I just wrote a blog post yesterday, but wanted to quickly honor Gord Downie, amazing singer and man who died yesterday from brain cancer. He cared deeply about the environment and social justice. I am not going to write about his life, just briefly what his music meant to me. I am too choked up to write much. You can read some of my other blog posts about his music and what it has meant to me when I’m out running or just sitting around partying with friends.
I had heard of Tragically Hip, his band, before I moved to Canada over a decade ago, but my husband quickly turned me onto a lot more music here and I was hooked. I began volunteering, and then working for, a non-profit, which had ties to Gord Downie. I remember one late summer afternoon, we had an event planned but at the last minute got a chance to have a table at a Gord Downie concert at one of Vancouver’s small artsy concert halls, so we split our events that evening. With a volunteer, I lugged our stuff over there, and Gord came out and thanked us after the concert. Another time, I set up a table at a Tragically Hip concert, with my husband helping me–this was an outdoor concert at Deer Lake, the same park I like to hike or run to, though the concert was on the other side of the lake. Since Gord Downie was into water quality and the environment, his work reflected that.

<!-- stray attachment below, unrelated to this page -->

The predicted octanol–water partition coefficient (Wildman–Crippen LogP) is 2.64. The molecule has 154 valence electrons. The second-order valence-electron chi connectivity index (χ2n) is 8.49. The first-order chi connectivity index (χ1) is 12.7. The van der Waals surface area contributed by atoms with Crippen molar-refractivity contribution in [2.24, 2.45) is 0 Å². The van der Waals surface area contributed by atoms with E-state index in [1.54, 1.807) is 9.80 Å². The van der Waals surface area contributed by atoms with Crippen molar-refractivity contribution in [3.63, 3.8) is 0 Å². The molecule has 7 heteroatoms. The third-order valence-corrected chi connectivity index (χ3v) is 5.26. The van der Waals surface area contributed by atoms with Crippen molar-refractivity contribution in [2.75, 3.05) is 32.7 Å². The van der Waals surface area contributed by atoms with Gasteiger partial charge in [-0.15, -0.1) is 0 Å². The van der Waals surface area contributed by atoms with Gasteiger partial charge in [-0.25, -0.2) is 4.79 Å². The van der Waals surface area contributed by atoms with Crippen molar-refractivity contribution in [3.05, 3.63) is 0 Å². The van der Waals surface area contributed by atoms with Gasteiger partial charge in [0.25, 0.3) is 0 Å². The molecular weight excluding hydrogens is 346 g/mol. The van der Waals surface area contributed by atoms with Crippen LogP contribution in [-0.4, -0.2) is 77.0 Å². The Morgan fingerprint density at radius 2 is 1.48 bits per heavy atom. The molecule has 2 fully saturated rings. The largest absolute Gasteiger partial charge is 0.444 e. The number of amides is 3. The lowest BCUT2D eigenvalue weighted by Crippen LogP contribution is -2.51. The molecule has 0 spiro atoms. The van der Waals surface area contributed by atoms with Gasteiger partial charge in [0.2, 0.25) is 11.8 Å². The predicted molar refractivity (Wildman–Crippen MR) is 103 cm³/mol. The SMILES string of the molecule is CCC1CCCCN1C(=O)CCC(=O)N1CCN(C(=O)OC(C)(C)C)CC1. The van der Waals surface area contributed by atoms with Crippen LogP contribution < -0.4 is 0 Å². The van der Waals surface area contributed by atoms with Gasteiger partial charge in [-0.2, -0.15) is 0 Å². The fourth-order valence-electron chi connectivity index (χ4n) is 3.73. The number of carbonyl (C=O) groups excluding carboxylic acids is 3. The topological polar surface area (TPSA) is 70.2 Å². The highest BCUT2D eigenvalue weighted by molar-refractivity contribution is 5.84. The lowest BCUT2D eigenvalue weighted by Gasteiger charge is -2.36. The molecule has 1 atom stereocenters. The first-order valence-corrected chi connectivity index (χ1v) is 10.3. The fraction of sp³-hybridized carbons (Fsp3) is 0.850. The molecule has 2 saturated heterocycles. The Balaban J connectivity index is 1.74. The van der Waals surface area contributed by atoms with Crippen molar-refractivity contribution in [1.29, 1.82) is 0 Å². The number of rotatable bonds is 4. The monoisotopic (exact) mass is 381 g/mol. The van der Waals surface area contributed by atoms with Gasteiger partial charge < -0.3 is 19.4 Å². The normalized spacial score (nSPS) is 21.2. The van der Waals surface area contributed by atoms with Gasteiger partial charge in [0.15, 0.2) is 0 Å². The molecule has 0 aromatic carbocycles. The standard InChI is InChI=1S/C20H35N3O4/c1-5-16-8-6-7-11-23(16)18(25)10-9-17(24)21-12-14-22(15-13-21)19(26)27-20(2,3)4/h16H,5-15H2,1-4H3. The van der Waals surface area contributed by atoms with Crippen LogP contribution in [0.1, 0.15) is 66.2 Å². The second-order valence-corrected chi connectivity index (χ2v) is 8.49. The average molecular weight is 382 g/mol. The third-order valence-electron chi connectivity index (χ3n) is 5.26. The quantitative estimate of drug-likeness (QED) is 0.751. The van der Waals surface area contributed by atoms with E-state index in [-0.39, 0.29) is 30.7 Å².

Other than that, my personal experiences are with the music, and these times blend together to make a memory collage. I have lots of his songs on my playlist, so when I think of Gord Downie, I see dappled sunlight coming through shaded trees and painting my face as I jog on the trail. I recall late nights at home, listening to his music with friends and talking about what this or that lyric meant. I recall one night with the fire place going and we were kinda faded and listening to “Bobcaygeon,” realizing what a beautiful song it was. I heard it again on my playlist when running atop the Cliffs of Moher, and thought of Downie’s commitments to clean water, and I looked down at the ocean and was happy people like him existed. I remember once a perfect snow had fallen, and I watched stars late at night while listening to “Fiddler’s Green”. There are just so many times and songs that hit my life hard in some way.
But my favorite song, not just by Gord Downie and The Tragically Hip, but perhaps of all time, is “Ahead by a Century”. Tonight I will raise a glass to this song, to this man, and to all the beautiful art he brought to this Earth. I want to allow myself the beat feeling I have upon hearing of his death this morning. No dress rehearsal. This is our life. And his was great.
The featured image is by Moyia Misner-Pellow from Canada – Flickr, CC BY-SA 2.0